‘The Black Phone’ Terrifies with Creepy Villain

Ryan Ranc, Life & Arts Reporter

Scott Derrickson’s “The Black Phone,” follows a town struggling with a string of child abductions done at the hands of the Grabber (Ethan Hawke). A young boy named Finney (Mason Thames) gets nabbed by the Grabber, and the only way Finney can escape comes in the form of a black phone that allows him to talk to other missing kids. Meanwhile, his sister Gwen (Madeleine McGraw) utilizes psychic powers to discover the Grabber’s identity and help the police track her lost brother.

Ethan Hawke seemingly does the unattainable for modern horror movies by making a slasher-esque character genuinely terrifying. While classic characters like Michael Myers or Jigsaw aren’t found particularly scary, Hawke plays a character that genuinely brings back the audience’s “stranger danger” instincts. Hawke wears a mask the entire movie, often switching it to match his expressions, yet somehow, his eyes are all audiences need to see to know what the Grabber is thinking. His manipulative manner and overall treatment of Finney invokes tension equivalent to walking on eggshells. The shot of Hawke sitting shirtless in a kitchen with a mask and a belt sounds ridiculous on paper, but the direction of the shot with the added context of the character’s intentions is eerie and unpleasant. Audiences can see that Hawke is enjoying the development of his villain arc through every action and decision he makes.

Child actors are typically nothing to write home about because their performances rely on the ability of the director to direct kids. However, in “The Black Phone,” every child actor gives a great performance that rivals the kid actors of IT (2017), with Thames as Finney and McGraw as Gwen especially standing out. This sibling duo showcases chemistry through the roof, creating an extremely believable older brother-younger sister relationship. The first part of the movie builds up their relationship before their separation until the end of the movie. Because of the built-up relationship, their separation hurts that much more, but it allows each actor to have their own moments to shine. McGraw had many quips and one-liners that are sure to make audiences laugh. Her plot line definitely drives the narrative forward but serves as a tension breaker from the more intense moments of the movie. Thames gives a performance that showcases raw emotion. Audiences witness all the stages of grief after Finney realizes how dire his situation is, and once he powers through, he becomes strong, making audiences feel as if Finney is not only protecting himself, but everyone.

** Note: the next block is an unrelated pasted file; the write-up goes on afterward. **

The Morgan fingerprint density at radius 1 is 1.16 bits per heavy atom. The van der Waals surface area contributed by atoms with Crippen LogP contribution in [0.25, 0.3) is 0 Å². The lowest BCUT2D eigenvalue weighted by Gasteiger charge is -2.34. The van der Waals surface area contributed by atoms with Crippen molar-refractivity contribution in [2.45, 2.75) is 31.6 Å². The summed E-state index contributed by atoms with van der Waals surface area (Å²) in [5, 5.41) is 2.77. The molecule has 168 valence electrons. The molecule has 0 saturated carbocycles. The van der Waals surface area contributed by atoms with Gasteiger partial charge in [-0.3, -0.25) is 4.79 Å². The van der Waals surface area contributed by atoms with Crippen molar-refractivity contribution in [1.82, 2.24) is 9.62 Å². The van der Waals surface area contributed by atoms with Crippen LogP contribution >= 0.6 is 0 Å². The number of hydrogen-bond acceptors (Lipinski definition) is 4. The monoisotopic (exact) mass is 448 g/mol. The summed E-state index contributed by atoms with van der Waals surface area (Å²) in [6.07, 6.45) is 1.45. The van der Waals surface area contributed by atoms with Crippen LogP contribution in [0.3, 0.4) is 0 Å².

Scott Derrickson proves his place as a horror legend, considering the amount of movies he’s made within the genre. He mastered the art of creating a jumpscare by using long periods of silence, and he mastered the horror aesthetic by utilizing old-looking, grainy shots for specific sections of his movies. These two elements appear again in “The Black Phone” and continue to prove that Derrickson knows the art to a good scare.

Audiences will love “The Black Phone” thanks to its rich storytelling, heartfelt sibling relationship and terrifying, unique villain played by Ethan Hawke. Be prepared to be scared, and maybe don’t have your popcorn in your hand the entire time — you might end up throwing it everywhere.

4 ½ black phones out of 5